The noise is everywhere. Like heat. Dozens of cocks crowing. The voices of scores of men shouting above the loud, scratchy, amplified voice of the announcer. Only the two cocks in the middle of the ring are silent as they circle and jab, neck feathers fanned, blood beginning to stain their heads and shoulders.
Friday afternoon in Puntas, a tiny town in the hills above Rincón. Cars are pulled off the twisting road at haphazard angles under falls of purple vines and wild hibiscus. Thin hairless dogs thread through the traffic. On a cement porch painted pink, a woman rocks and watches.
There are cockfights almost every weekend all over the island, each as important as any other. And this small cement block building—with its blue-and-white grandstands, its smoky cafeteria, and a bar with bottles arranged beneath a mirror in bargello fashion—accommodates many of the same birds and bettors as a ring in San Juan. The same amount of money changes hands in a constant free-for-all of wagering done with shouts and gestures around and above the battling roosters.
I met Eddie yesterday at the seaside shrine of Saint Carmen, patron saint of fishermen. We got to talking near his small boat puled up on the beach under rattling palms. I bought a red snapper. Eddie mentioned the cockfights, allowed as how I could see one I I wanted. Now it strikes me there’s something familiar here, though I’ve never sat on peeling bleachers waiting for one to begin.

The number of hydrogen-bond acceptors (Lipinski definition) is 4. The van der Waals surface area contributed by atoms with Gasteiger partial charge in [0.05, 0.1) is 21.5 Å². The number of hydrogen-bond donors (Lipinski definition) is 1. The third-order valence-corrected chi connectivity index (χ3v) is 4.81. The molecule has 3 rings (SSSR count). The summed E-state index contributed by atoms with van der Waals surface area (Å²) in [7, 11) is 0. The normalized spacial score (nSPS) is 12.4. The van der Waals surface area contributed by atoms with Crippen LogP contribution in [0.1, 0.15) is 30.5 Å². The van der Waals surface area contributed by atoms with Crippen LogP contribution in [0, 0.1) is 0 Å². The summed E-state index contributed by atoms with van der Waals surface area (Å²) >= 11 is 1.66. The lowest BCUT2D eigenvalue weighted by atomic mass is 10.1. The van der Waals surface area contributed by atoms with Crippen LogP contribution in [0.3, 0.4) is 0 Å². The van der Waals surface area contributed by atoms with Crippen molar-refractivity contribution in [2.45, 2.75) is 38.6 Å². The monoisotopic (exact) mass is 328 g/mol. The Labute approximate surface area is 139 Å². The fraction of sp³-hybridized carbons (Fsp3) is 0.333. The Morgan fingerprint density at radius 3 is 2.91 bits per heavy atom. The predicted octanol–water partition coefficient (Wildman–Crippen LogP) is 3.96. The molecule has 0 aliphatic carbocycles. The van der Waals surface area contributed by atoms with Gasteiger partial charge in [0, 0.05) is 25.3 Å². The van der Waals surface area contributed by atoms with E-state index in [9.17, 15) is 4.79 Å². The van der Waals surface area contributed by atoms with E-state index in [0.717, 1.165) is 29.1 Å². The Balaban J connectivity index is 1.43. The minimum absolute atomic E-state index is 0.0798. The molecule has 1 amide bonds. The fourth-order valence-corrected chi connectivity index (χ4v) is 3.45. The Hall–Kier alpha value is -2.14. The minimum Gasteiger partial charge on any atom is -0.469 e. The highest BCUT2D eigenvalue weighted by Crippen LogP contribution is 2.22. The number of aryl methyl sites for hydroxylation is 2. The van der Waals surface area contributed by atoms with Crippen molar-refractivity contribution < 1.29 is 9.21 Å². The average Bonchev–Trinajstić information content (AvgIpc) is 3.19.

The men come here early. The roosters, which have been raised from chicks on their personal recipes of corn and bananas, vitamins and meat, are fasting today. They are carried tucked under an arm, close to the chest, stroked. The shiny birds seem calm, almost docile. Each is weighed and the matches are arranged. The men draw chips out of a glass jar hoping their birds will fight early while they’re still fresh. The cocks are then placed in plastic boxes stacked in rows.
The shallow ring—a pit measuring twenty feet in diameter—is filled with milling spectators waiting for the next match. Some are young men in jeans and fluorescent t-shirts, but most are older, sober in their pressed pants, embroidered cotton shorts and shined shoes. The man beside me was a cabbie in New Jersey. He’s back here now for good, doing a little fishing and planting a garden. His wife may or may not come down to join him.
Everyone is talking intensely, moving about, gesturing like brokers on the floor of a tropical stock exchange. Two men in their midst put their birds into two blue cloth bags, which are then hung on a scale to demonstrate their equal weight. The crowd moves into the stands. The handlers remain, thrusting the birds at each other. They make kissing noises and the roosters brighten, become alert and wary. Around them, the betting proceeds, each man shouting his wager at another until a deal is struck. Then more bets between new pairs.